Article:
If you use one of these cards, be sure to completely understand how to make on-time payments so you don’t wind up accidentally hurting your credit instead of helping it.

How To Build Or Rebuild Credit With Secured Credit Cards

Using a secured card is basically like using any other credit card. Most of the same rules apply, but a refundable deposit is also involved.

  • When approved for the card, make as large a security deposit as you comfortably can to get as large a credit limit as possible. This will make it easier to keep your credit utilization lower, which is better for credit scores. And you won’t have to worry as much about hitting the limit when shopping, because you’ll have more available credit.
  • Always pay your bills on time. Make at least the minimum monthly payments.
  • We recommend paying more than just the minimum payment. Aim to pay off your statement balance in full each month to avoid interest and help your credit utilization.
  • Be patient. The only way to establish a positive credit history is to consistently make on-time payments over a long period.
  • Track your credit using a free credit monitoring service to be sure that you’re making progress, and to get specific tips based on your credit reports.
  • As your credit improves, eventually you’ll be able to qualify for more rewarding credit cards. You can always check to see if you’re pre-qualified for any cards without hurting your credit scores at all.
  • When you’re ready to move on to an unsecured card, pay off your card balance in full. Then you can close the card account and get your security deposit back (some issuers also have programs that let you upgrade to an unsecured card account).

Can You Be Denied When You Apply for a Secured Credit Card?

Because secured credit cards require a deposit, the risk on the lender’s part might seem low enough that there’s no point in denying applications. But that’s not exactly how it works.

You can be denied for a secured credit card. And in general, it’s for the same overarching reason(s) you’d be denied for any credit card: Your credit history or other personal/financial information doesn’t measure up to the issuer’s standards, or there was something wrong with your application.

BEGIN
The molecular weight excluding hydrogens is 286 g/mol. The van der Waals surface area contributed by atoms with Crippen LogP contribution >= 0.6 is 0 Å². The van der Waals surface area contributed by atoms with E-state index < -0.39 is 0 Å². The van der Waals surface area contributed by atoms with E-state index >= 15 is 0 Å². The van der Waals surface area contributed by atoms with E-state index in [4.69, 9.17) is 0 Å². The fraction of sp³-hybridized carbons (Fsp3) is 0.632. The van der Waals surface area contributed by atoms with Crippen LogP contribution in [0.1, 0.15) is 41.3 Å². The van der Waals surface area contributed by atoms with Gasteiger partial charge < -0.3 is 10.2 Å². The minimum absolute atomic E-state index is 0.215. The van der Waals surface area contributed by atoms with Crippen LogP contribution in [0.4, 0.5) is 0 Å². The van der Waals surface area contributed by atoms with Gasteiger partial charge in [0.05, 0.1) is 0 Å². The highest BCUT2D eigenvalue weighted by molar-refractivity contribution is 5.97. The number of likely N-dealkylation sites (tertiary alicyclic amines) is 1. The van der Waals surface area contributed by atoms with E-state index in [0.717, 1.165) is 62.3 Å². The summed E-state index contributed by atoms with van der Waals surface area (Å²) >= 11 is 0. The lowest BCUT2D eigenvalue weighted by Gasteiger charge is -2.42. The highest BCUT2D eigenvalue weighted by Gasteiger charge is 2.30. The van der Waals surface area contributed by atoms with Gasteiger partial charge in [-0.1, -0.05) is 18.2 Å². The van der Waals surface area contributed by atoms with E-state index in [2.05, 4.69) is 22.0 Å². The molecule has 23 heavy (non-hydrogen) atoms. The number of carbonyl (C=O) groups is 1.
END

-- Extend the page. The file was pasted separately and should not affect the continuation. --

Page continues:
The actual reasons for your denial may vary, but they may include warning signs like bankruptcies, inadequate income (or lack of a stable income), perpetually late payments, and even poor management of any bank accounts you hold/have held with the issuer in question.

The good news? It’s your right to know why you were denied, and you should ask if the issuer doesn’t tell you. That way, you know exactly what to work on in order to get your credit to a place where you’re more likely to be approved.

Why Do Banks Turn Down Applications for Secured Cards?

Learn More: Q&A Videos

Will I Build Credit Faster with a Secured Credit Card?

Does Closing or Converting a Secured Credit Card Hurt My Credit Score?

Credit Builder Loans

If you have poor or limited credit there are a few different routes available to you. As an alternative or complement to a secured card, you may want to look into credit builder loans. A credit builder loan is a special type of installment loan that’s designed to build a positive credit history and good credit scores.

If you’re approved for one of these loans, the amount of the loan goes into a special account you can’t access. You make payments every month to “pay off” the loan, and the bank reports this positive activity to credit bureaus. Once you’ve paid the entire amount of the loan, you’ll get the money that was “loaned” to you from the special account that you couldn’t access until the loan was paid off.

Learn more about credit builder loans offered by Self Lender.

Are you an immigrant new to the U.S., without an SSN and looking for an alternative way to build credit? Check out personal loans from Stilt.

Secured Business Credit Cards

When starting a new business entity, your business needs to build credit too.

You can typically open business credit cards based on your personal credit, and, like regular consumer cards, it’s possible to start with a secured business card if your credit isn’t so great. This could be a good option if you’ve been denied for unsecured business cards.

Learn more about secured business cards and see if one could be right for you.

Looking for other types of credit cards? Take a look at our picks for the Best Credit Cards in a variety of categories.

Credit Card Insider receives compensation from advertisers whose products may be mentioned on this page. Advertiser relationships do not affect card evaluations. Advertising partners do not edit or endorse our editorial content. Content is accurate to the best of our knowledge when it's published. Learn more in our Editorial Guidelines.